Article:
District COVID Update
This week Wisconsin continued to see higher rates of positive cases, with DHS reporting upwards of 3,000 cases every day this week. We do want to emphasize that DHS has been forthcoming that they are experiencing backlogs in their reporting so single day spikes, such as the spike of 5,200 cases on Tuesday of this week, are likely the result of late reporting as opposed to drastic one-day increases. Marathon County continues to dominate the northern region, both in terms of positive cases and number of deaths. It is important to remember, however, that even in our most hard-hit counties, the fatality rate for COVID-19 remains between 1 and 1.5 percent. In our weekly call with Governor Evers's office, they highlighted a piece of positive news at the state level: We are beginning to see a plateau in the number of cases in long-term care facilities, a significant victory for our most elderly population. In addition, our office is continuing to monitor hospital bed capacity. In the North Central region our hospitals are currently at 87 percent of bed capacity, and in the Northwest region hospitals are currently at 77 percent of bed capacity. The Department of Health and Human Services recently deployed an additional 32 healthcare workers to supplement a facility in Medford and we anticipate that more staff will be deployed through HHS in coming weeks. We also want to highlight the tremendous work being done by the Trump Administration. Earlier this week, the administration announced a rule change that would allow for all individuals currently under Medicare or Medicaid coverage to have their out-of-pocket costs completely covered when a vaccine becomes available. This decision helps to ensure that all Americans regardless of age or economic status can receive the COVID-19 vaccine without concerns about the cost. As always, we encourage you to utilize the DHS website to find the closest testing site to you.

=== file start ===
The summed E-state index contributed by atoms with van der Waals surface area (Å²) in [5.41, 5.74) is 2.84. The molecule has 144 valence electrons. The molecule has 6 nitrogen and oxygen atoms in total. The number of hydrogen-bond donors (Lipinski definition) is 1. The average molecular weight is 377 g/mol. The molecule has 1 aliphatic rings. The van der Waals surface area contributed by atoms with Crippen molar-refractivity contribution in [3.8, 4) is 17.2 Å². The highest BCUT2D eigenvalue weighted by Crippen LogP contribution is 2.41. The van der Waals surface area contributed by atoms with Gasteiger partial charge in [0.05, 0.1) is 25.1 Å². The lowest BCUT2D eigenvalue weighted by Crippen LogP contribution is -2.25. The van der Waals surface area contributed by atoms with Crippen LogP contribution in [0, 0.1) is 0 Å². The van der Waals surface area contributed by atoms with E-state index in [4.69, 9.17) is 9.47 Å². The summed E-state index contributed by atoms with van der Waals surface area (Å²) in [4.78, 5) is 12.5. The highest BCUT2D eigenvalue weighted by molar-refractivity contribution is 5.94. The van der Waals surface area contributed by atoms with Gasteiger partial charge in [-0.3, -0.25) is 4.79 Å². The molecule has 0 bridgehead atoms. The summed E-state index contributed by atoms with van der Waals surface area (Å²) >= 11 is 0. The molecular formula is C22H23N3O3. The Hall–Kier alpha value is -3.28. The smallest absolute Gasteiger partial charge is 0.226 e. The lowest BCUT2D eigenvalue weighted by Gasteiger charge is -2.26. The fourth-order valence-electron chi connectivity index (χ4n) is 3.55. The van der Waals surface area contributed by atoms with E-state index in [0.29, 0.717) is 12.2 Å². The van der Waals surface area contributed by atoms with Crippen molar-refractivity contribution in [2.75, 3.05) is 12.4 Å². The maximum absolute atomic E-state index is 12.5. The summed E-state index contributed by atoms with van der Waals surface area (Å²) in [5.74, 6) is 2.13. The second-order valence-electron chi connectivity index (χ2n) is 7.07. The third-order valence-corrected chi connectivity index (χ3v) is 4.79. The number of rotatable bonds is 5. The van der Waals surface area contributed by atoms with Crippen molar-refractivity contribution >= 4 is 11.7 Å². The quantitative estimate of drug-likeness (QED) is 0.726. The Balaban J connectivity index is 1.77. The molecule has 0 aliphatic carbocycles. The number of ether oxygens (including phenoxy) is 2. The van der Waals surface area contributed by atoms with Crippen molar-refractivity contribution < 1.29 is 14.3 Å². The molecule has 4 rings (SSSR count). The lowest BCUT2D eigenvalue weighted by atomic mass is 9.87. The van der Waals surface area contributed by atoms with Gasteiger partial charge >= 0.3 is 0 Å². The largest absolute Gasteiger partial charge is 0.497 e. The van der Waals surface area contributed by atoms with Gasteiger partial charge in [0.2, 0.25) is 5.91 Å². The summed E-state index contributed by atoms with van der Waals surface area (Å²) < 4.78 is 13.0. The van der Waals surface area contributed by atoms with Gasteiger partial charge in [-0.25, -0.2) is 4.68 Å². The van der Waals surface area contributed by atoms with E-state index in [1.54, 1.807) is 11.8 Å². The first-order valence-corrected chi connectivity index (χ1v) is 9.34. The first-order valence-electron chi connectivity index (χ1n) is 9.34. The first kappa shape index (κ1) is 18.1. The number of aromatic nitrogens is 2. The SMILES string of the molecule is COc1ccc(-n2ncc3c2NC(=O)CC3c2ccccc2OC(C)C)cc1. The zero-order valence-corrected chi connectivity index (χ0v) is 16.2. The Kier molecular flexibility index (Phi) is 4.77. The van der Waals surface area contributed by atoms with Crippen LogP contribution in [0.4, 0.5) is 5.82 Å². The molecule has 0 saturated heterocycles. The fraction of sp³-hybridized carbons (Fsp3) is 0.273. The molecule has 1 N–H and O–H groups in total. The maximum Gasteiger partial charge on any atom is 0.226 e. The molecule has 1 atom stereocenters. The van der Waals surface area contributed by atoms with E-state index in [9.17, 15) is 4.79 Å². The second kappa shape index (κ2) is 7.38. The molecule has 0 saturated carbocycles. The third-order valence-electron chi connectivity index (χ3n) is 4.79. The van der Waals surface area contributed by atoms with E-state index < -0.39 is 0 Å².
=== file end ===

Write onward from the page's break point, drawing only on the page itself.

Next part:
In case you missed it…
Telegram readers will remember that our congressional delegation wrote to the Navy back in July asking that they honor our state’s rich shipbuilding and maritime tradition by naming a submarine in honor of the Badger State. You can read that letter to Secretary Braithwaite here.  Well, the Navy announced this week that they will be naming a Columbia-class ballistic-missile submarine after our state, and that it will “follow in the wake of the great battleship” that had the same name.  You can read more about the announcement here.

Upcoming Events 

Please join the Marathon County VSO and staff, as they host the Veterans Day Resource Fair.